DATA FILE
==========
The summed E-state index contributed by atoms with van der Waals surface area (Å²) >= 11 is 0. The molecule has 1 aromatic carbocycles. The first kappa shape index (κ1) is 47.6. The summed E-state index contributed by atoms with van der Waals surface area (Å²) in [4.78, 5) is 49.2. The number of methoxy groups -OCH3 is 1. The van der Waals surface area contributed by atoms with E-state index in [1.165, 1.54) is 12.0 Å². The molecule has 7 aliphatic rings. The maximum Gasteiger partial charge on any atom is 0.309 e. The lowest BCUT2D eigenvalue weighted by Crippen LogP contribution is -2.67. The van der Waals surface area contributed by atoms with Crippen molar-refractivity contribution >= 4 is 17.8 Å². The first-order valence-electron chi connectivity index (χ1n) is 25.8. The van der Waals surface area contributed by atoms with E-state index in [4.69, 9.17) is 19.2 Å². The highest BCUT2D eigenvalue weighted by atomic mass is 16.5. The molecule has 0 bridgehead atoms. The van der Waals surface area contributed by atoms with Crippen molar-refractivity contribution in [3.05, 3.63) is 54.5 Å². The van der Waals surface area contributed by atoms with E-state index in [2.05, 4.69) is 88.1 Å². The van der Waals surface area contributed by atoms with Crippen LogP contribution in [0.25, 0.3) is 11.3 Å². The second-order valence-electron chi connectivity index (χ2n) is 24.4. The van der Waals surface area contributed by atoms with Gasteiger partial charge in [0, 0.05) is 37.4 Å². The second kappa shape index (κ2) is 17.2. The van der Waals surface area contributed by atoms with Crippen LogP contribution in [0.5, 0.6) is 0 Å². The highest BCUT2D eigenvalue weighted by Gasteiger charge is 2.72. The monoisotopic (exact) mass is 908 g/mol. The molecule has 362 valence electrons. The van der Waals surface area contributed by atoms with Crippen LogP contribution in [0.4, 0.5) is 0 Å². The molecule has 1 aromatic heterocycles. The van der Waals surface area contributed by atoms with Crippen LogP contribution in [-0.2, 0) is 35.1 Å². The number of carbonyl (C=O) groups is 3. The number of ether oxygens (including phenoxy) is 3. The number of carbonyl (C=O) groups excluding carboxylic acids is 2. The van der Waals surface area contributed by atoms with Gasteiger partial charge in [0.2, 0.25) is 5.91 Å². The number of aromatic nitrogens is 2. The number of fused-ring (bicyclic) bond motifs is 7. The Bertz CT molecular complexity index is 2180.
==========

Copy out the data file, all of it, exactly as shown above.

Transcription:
The summed E-state index contributed by atoms with van der Waals surface area (Å²) >= 11 is 0. The molecule has 1 aromatic carbocycles. The first kappa shape index (κ1) is 47.6. The summed E-state index contributed by atoms with van der Waals surface area (Å²) in [4.78, 5) is 49.2. The number of methoxy groups -OCH3 is 1. The van der Waals surface area contributed by atoms with E-state index in [1.165, 1.54) is 12.0 Å². The molecule has 7 aliphatic rings. The maximum Gasteiger partial charge on any atom is 0.309 e. The lowest BCUT2D eigenvalue weighted by Crippen LogP contribution is -2.67. The van der Waals surface area contributed by atoms with Crippen molar-refractivity contribution >= 4 is 17.8 Å². The first-order valence-electron chi connectivity index (χ1n) is 25.8. The van der Waals surface area contributed by atoms with E-state index in [4.69, 9.17) is 19.2 Å². The highest BCUT2D eigenvalue weighted by atomic mass is 16.5. The molecule has 0 bridgehead atoms. The van der Waals surface area contributed by atoms with Crippen molar-refractivity contribution in [3.05, 3.63) is 54.5 Å². The van der Waals surface area contributed by atoms with E-state index in [2.05, 4.69) is 88.1 Å². The van der Waals surface area contributed by atoms with Crippen LogP contribution in [0.25, 0.3) is 11.3 Å². The second-order valence-electron chi connectivity index (χ2n) is 24.4. The van der Waals surface area contributed by atoms with Gasteiger partial charge in [0, 0.05) is 37.4 Å². The second kappa shape index (κ2) is 17.2. The van der Waals surface area contributed by atoms with Crippen LogP contribution in [0.5, 0.6) is 0 Å². The highest BCUT2D eigenvalue weighted by Gasteiger charge is 2.72. The monoisotopic (exact) mass is 908 g/mol. The molecule has 362 valence electrons. The van der Waals surface area contributed by atoms with Crippen LogP contribution in [0.4, 0.5) is 0 Å². The molecule has 1 aromatic heterocycles. The van der Waals surface area contributed by atoms with Crippen LogP contribution in [-0.2, 0) is 35.1 Å². The number of carbonyl (C=O) groups is 3. The number of ether oxygens (including phenoxy) is 3. The number of carbonyl (C=O) groups excluding carboxylic acids is 2. The van der Waals surface area contributed by atoms with Gasteiger partial charge in [0.2, 0.25) is 5.91 Å². The number of aromatic nitrogens is 2. The number of fused-ring (bicyclic) bond motifs is 7. The Bertz CT molecular complexity index is 2180.